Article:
image

      The file name also determine how multiple exports are handled.

      • If the filenames are the same for multiple exports, the will be exported to the same workbook.
      • If the filenames are different, they will be exported to different workbooks.

      image

      Transfer Spreadsheet – VBA Method

      The Macro method is useful if you always export the same tables or queries to the same locations.  It’s also very easy to set up.  However, since all the table names and path/file names are hard coded, to change anything, you have to modify the application.  This is less than ideal if you want to the application to be used by non-developers.

      A better way is to store the names of the queries/tables in a tables and use a bit of VBA to repeat the export process for each value in the table.

      Converting Macros to VBA

      Fortunately, you don’t have to start from scratch.  You can convert an existing macro to a VBA procedure, which will give you the basic layout.  To do this,open the macro in Design View and click: Convert Macros to Visual Basic

      image

      The procedure will appear in a Module named for the macro and will look something like this:

      '------------------------------------------------------------
      ' Macro2
      '------------------------------------------------------------
      Function Macro2()
      On Error GoTo Macro2_Err

          DoCmd.TransferSpreadsheet acExport, 10, "TheDataQuery", _
              "C:\Users\roger_000\Documents\Access\Data_Spreadsheet.xlsx", _
              True, ""
          DoCmd.TransferSpreadsheet acExport, 10, "TheDataQuery2", _
              "C:\Users\roger_000\Documents\Access\Data_Spreadsheet.xlsx", _
              True, ""

      Macro2_Exit:
          Exit Function

      Macro2_Err:
          MsgBox Error$
          Resume Macro2_Exit

      End Function
      '------------------------------------------------------------

      If I had named my macro something relevant, like “Export_Data”, the procedure would be named for that.

      Creating an Export table.

      Next, I will create a table called MyExport which will hold the text values of the table and filenames I want exported.

      image

      Then modify the code as follows.  I’ve added comments in the code to explain the modifications

      '------------------------------------------------------------
      ' Export_Data
      '------------------------------------------------------------
      Sub Export_Data()
      On Error GoTo Export_Data_Err

      'add object and scalar variables
      Dim db As DAO.Database
      Dim rs As DAO.Recordset
      Dim TheTable As String
      Dim TheFile As String

      'open the Export Table (MyExport) as a recordset
      Set db = CurrentDb
      Set rs = db.OpenRecordset("MyExport")

      'loop through recordset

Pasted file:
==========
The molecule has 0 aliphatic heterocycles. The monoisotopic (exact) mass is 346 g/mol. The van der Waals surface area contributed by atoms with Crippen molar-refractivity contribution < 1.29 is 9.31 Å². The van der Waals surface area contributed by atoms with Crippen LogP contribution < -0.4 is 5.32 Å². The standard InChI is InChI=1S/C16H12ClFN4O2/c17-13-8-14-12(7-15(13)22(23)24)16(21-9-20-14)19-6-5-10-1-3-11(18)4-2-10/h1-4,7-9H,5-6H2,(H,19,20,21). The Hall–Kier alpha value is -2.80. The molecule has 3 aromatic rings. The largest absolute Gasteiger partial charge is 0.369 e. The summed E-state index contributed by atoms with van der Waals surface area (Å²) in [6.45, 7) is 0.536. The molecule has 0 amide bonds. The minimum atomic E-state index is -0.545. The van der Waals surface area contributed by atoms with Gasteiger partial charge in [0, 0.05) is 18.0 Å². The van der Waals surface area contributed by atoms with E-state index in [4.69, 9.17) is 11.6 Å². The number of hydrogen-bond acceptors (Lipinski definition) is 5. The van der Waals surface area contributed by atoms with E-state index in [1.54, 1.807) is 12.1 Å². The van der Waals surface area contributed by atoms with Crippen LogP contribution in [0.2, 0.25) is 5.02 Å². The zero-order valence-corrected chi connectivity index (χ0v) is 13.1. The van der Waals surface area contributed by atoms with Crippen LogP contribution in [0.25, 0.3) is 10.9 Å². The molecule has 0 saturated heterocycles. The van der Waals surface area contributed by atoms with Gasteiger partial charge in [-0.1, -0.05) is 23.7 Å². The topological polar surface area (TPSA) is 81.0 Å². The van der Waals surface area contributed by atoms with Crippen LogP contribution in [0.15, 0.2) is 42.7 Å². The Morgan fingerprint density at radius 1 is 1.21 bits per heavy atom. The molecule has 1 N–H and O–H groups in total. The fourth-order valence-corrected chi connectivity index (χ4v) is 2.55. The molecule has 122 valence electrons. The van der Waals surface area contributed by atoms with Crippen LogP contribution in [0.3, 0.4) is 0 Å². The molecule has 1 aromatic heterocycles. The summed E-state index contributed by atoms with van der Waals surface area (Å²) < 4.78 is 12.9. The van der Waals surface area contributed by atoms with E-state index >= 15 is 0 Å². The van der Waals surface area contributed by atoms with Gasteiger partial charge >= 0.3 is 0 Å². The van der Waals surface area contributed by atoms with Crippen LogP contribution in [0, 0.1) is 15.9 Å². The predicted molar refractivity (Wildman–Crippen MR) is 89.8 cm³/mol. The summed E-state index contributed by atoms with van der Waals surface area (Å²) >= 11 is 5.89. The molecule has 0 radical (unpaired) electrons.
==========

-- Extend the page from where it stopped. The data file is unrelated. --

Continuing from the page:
Do While Not rs.EOF

          'set scalar variables
          TheTable = rs!Export_Table
          TheFile = rs!Export_Filename
         
          'export the table using the variables
          DoCmd.TransferSpreadsheet acExport, 10, TheTable, _
              TheFile, True, ""
             
          'move to the next record
          rs.MoveNext
      Loop

      Export_Data_Exit:
          Exit Sub

      Export_Data_Err:
          MsgBox Error$
          Resume Export_Data_Exit

      End Sub
      '------------------------------------------------------------
      Note: I prefer Sub procedures rather than functions in this case, so I modified it shown in the highlighting.

      Now Just Run It

      Next I just run the code (usually by way of a button on a form), and the indicated tables/queries will be exported.  In this case to the same workbook.  I can export them to different workbooks by simply changing the filenames in the MyExport table.  This can be useful if you want each query to go to a different user’s folder.

      Download A Sample

      You can find the companion sample here: ExportToExcel_TransferSpreadsheet

      Taking It Further

      You can take the automated process even further by exporting the data for a formatted sheet or chart using an Excel template. You can download samples with complete explanation here:

      • ExportToExcel.mdb ( intermediate )
        This sample demonstrates how to export data from a database using the TransferSpreadsheet method, but have the data populate a formatted spreadsheet. The trick here is to export the data to a NEW tab in the Excel workbook and link the fields from the new tab into the formatted spreadsheet.
      • ExportToExcelCharts.mdb ( intermediate )
        Sample with Documentation. This sample demonstrates how to export data from a database using the TransferSpreadsheet method, but have the data populate a Chart. The trick here is to export the data to a NEW tab in the Excel workbook and link the fields from the new tab into the chart.

      Next up, in Part 3, I’ll show how to automate exports even further using Office Automation.

      Thursday, May 5, 2016

      Featured Sample: Delete Columns in Excel that are Empty

      Delete Columns in Excel that are Empty

      By Crystal Long


      Use this code to delete columns that are completely empty by sending a parameter of one (1) for the first data row.  The default is currently to assume there is a row of labels to skip in determining if there is data in the column.


      This is also perfect to run from Access after writing the results of a query where you only want to see columns with information.


      Download at: http://www.rogersaccesslibrary.com/forum/long-crystal_forum71.html